The plan inspired buyers to move a little more quickly with their decisions, slicing the inventory of available units by four or five times, she said.

Listings practically "disappeared" after Amazon made the announcement, Bennett said.

"I couldn't keep it online fast enough," she said. "It certainly made my job easier."

PHOTO: A rusting ferryboat is docked next to an aging industrial warehouse on Long Island Citys Anable Basin in New York. Mark Lennihan/AP, FILE
A rusting ferryboat is docked next to an aging industrial warehouse on Long Island City's Anable Basin in New York.

Silvette Julian, a real estate agent specializing in Long Island City and Manhattan, described the latest announcement as "crazy," adding that she was surprised because she was convinced it would push through.

"I just feel that it was announced way too premature — too early," Julian said. "But, it's worked to some agents' advantage. We got to close on some deals that were priced a bit higher thanks to Amazon. There's still some good things that happened from it."

The first few weeks after the November announcement Julian's open houses were "fully booked," she said.

"All of a sudden, just really, really, busy, and people were coming out of the woodwork to look at the properties — investors, buyers," she said. "All of a sudden they were taking it seriously, and they did not want to be outbidded by other buyers coming in from elsewhere."

PHOTO: A view of Gantry Plaza State Park along the waterfront in Long Island City, Feb. 14, 2019, in Queens, New York City. Drew Angerer/Getty Images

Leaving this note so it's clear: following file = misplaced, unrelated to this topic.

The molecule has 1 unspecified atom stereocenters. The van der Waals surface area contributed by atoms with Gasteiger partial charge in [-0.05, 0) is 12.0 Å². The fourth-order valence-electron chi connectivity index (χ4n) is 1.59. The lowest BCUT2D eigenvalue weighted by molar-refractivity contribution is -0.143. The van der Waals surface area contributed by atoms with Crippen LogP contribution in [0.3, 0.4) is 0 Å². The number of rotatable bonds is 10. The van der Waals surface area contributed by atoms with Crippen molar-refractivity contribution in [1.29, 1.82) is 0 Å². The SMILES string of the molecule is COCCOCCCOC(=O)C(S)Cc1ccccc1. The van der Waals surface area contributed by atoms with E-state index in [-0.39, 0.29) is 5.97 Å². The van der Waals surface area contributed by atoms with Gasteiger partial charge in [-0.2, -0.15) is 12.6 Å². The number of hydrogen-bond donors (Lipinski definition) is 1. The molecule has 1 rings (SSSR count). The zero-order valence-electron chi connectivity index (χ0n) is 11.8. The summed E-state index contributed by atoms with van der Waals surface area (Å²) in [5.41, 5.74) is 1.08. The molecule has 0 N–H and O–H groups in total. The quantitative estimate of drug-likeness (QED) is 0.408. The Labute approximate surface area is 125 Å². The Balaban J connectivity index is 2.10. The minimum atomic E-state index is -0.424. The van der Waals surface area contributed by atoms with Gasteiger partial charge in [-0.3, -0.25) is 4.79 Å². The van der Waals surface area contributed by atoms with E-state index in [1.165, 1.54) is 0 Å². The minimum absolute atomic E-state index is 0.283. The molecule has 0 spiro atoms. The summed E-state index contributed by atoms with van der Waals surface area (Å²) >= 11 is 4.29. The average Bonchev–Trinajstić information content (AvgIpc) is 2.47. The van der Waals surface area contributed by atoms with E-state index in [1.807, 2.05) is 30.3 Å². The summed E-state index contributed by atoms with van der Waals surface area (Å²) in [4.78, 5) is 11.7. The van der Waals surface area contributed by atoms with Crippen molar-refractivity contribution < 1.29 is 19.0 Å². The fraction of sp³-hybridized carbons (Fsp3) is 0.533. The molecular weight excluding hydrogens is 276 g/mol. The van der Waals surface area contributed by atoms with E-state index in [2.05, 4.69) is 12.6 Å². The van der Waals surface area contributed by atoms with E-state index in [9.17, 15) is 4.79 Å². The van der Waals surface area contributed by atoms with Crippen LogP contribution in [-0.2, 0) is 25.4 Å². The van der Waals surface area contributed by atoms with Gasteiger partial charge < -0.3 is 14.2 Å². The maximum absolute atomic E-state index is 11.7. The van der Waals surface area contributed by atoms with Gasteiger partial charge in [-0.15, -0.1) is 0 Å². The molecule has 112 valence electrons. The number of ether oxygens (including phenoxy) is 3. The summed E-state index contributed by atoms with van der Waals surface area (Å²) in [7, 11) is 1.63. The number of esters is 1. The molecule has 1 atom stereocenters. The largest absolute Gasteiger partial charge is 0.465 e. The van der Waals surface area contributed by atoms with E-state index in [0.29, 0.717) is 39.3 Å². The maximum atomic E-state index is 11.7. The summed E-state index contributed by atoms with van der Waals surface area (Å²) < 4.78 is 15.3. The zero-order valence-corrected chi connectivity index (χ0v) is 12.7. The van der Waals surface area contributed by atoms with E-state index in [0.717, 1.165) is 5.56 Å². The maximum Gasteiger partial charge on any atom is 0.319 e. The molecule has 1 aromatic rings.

A view of Gantry Plaza State Park along the waterfront in Long Island City, Feb. 14, 2019, in Queens, New York City.

Eric Benaim, CEO and founder of Modern Spaces, told ABC in a statement that he believes the decision to pull the Amazon campus from Long Island City is "a mistake" due to the tens of thousands of lost jobs.

While the neighborhood will operate as "business as usual," he believes the real estate market will continue to "stay hot."

"LIC was named the fastest growing city in the country and it will only continue to grow in the years to come," Benaim said.

Opposition against the decision was rampant, with politicians such as U.S. Rep. Alexandria Ocasio-Cortez, New York state Senator Michael Gianaris of Queens and City Councilman Jimmy Van Bramer, as well as neighborhood advocates, speaking out against it. New York Gov. Andrew Cuomo and New York City Mayor Bill de Blasio supported the new campus.

On its website, public advocate group Long Island City Coalition wrote that the move represented Amazon representing itself, not the neighborhood.

Those who opposed the campus admonished the plan for the state to give Amazon $3 billion in tax dollars as an incentive to build in Queens, adding that the land could instead be used for schools and sports and community centers.

LIC Coalition also said that Amazon's presence would cause rents and costs of living to skyrocket and accused Amazon of bringing thousands of workers to the neighborhood rather than hiring from within.